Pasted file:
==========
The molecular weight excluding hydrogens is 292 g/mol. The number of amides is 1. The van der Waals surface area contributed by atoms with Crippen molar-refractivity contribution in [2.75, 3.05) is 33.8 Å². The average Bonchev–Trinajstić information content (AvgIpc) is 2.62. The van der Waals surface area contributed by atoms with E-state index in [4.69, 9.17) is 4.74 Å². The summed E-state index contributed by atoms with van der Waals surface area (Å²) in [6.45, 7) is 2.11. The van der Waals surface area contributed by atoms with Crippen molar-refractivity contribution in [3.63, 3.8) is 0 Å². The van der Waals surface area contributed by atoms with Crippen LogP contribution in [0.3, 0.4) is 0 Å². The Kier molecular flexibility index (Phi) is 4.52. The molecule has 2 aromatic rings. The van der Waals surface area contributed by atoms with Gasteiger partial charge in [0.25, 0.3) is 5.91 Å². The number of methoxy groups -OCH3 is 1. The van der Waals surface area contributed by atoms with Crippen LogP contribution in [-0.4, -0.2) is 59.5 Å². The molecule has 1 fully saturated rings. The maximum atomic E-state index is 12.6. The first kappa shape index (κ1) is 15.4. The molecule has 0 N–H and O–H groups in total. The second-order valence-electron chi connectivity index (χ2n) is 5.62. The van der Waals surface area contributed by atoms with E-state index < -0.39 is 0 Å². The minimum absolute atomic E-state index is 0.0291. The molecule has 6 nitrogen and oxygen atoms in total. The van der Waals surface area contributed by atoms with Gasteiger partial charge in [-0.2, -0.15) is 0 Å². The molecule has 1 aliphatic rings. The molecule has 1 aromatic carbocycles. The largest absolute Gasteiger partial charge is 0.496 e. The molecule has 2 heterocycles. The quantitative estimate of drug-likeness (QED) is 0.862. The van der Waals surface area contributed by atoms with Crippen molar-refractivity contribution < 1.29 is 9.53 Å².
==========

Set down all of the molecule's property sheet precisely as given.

The molecular weight excluding hydrogens is 292 g/mol. The number of amides is 1. The van der Waals surface area contributed by atoms with Crippen molar-refractivity contribution in [2.75, 3.05) is 33.8 Å². The average Bonchev–Trinajstić information content (AvgIpc) is 2.62. The van der Waals surface area contributed by atoms with E-state index in [4.69, 9.17) is 4.74 Å². The summed E-state index contributed by atoms with van der Waals surface area (Å²) in [6.45, 7) is 2.11. The van der Waals surface area contributed by atoms with Crippen molar-refractivity contribution in [3.63, 3.8) is 0 Å². The van der Waals surface area contributed by atoms with Crippen LogP contribution in [0.3, 0.4) is 0 Å². The Kier molecular flexibility index (Phi) is 4.52. The molecule has 2 aromatic rings. The van der Waals surface area contributed by atoms with Gasteiger partial charge in [0.25, 0.3) is 5.91 Å². The number of methoxy groups -OCH3 is 1. The van der Waals surface area contributed by atoms with Crippen LogP contribution in [-0.4, -0.2) is 59.5 Å². The molecule has 1 fully saturated rings. The maximum atomic E-state index is 12.6. The first kappa shape index (κ1) is 15.4. The molecule has 0 N–H and O–H groups in total. The second-order valence-electron chi connectivity index (χ2n) is 5.62. The van der Waals surface area contributed by atoms with E-state index < -0.39 is 0 Å². The minimum absolute atomic E-state index is 0.0291. The molecule has 6 nitrogen and oxygen atoms in total. The van der Waals surface area contributed by atoms with Gasteiger partial charge in [-0.2, -0.15) is 0 Å². The molecule has 1 aliphatic rings. The molecule has 1 aromatic carbocycles. The largest absolute Gasteiger partial charge is 0.496 e. The molecule has 2 heterocycles. The quantitative estimate of drug-likeness (QED) is 0.862. The van der Waals surface area contributed by atoms with Crippen molar-refractivity contribution < 1.29 is 9.53 Å².